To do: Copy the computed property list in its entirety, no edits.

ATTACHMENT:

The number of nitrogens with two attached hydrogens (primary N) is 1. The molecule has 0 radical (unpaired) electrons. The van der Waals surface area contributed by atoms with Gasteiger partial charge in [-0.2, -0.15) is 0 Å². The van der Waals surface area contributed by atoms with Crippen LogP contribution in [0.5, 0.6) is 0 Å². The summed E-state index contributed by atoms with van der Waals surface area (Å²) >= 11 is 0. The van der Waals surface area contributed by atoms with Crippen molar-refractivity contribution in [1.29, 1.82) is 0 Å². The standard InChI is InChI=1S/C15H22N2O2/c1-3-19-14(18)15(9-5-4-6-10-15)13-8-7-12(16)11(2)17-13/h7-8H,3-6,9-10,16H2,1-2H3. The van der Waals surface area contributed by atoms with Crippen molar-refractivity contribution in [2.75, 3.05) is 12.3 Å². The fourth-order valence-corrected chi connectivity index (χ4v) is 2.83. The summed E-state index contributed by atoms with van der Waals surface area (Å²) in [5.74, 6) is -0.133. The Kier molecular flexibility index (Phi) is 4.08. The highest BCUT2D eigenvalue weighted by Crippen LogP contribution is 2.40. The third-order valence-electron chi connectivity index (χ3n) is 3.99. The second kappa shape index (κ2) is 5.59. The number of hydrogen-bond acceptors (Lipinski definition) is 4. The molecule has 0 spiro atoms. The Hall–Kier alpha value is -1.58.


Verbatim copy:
The number of nitrogens with two attached hydrogens (primary N) is 1. The molecule has 0 radical (unpaired) electrons. The van der Waals surface area contributed by atoms with Gasteiger partial charge in [-0.2, -0.15) is 0 Å². The van der Waals surface area contributed by atoms with Crippen LogP contribution in [0.5, 0.6) is 0 Å². The summed E-state index contributed by atoms with van der Waals surface area (Å²) >= 11 is 0. The van der Waals surface area contributed by atoms with Crippen molar-refractivity contribution in [1.29, 1.82) is 0 Å². The standard InChI is InChI=1S/C15H22N2O2/c1-3-19-14(18)15(9-5-4-6-10-15)13-8-7-12(16)11(2)17-13/h7-8H,3-6,9-10,16H2,1-2H3. The van der Waals surface area contributed by atoms with Crippen molar-refractivity contribution in [2.75, 3.05) is 12.3 Å². The fourth-order valence-corrected chi connectivity index (χ4v) is 2.83. The summed E-state index contributed by atoms with van der Waals surface area (Å²) in [5.74, 6) is -0.133. The Kier molecular flexibility index (Phi) is 4.08. The highest BCUT2D eigenvalue weighted by Crippen LogP contribution is 2.40. The third-order valence-electron chi connectivity index (χ3n) is 3.99. The second kappa shape index (κ2) is 5.59. The number of hydrogen-bond acceptors (Lipinski definition) is 4. The molecule has 0 spiro atoms. The Hall–Kier alpha value is -1.58.